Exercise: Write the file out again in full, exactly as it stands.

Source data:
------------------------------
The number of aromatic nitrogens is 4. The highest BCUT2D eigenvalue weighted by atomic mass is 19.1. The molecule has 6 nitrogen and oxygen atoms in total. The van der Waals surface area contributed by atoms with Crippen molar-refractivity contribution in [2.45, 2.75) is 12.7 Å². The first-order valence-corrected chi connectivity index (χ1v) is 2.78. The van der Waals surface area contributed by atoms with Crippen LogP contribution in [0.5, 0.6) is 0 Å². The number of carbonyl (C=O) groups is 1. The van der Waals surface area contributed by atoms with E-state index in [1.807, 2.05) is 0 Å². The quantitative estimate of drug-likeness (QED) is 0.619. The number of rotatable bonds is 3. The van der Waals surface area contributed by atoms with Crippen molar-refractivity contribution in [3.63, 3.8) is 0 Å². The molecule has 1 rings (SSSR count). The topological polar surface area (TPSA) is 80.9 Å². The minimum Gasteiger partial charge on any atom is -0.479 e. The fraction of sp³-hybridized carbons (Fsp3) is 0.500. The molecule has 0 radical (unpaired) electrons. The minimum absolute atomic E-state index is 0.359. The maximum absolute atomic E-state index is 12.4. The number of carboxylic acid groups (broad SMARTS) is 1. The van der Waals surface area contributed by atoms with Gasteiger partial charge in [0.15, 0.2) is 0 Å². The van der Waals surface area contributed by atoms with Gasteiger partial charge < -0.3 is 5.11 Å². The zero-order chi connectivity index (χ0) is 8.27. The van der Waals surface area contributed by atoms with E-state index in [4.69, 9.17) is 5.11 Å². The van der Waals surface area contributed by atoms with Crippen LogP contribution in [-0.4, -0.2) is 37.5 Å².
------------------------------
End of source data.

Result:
The number of aromatic nitrogens is 4. The highest BCUT2D eigenvalue weighted by atomic mass is 19.1. The molecule has 6 nitrogen and oxygen atoms in total. The van der Waals surface area contributed by atoms with Crippen molar-refractivity contribution in [2.45, 2.75) is 12.7 Å². The first-order valence-corrected chi connectivity index (χ1v) is 2.78. The van der Waals surface area contributed by atoms with Crippen LogP contribution in [0.5, 0.6) is 0 Å². The number of carbonyl (C=O) groups is 1. The van der Waals surface area contributed by atoms with E-state index in [1.807, 2.05) is 0 Å². The quantitative estimate of drug-likeness (QED) is 0.619. The number of rotatable bonds is 3. The van der Waals surface area contributed by atoms with Crippen molar-refractivity contribution in [3.63, 3.8) is 0 Å². The molecule has 1 rings (SSSR count). The topological polar surface area (TPSA) is 80.9 Å². The minimum Gasteiger partial charge on any atom is -0.479 e. The fraction of sp³-hybridized carbons (Fsp3) is 0.500. The molecule has 0 radical (unpaired) electrons. The minimum absolute atomic E-state index is 0.359. The maximum absolute atomic E-state index is 12.4. The number of carboxylic acid groups (broad SMARTS) is 1. The van der Waals surface area contributed by atoms with Gasteiger partial charge in [0.15, 0.2) is 0 Å². The van der Waals surface area contributed by atoms with Gasteiger partial charge < -0.3 is 5.11 Å². The zero-order chi connectivity index (χ0) is 8.27. The van der Waals surface area contributed by atoms with E-state index in [4.69, 9.17) is 5.11 Å². The van der Waals surface area contributed by atoms with Crippen LogP contribution in [-0.4, -0.2) is 37.5 Å².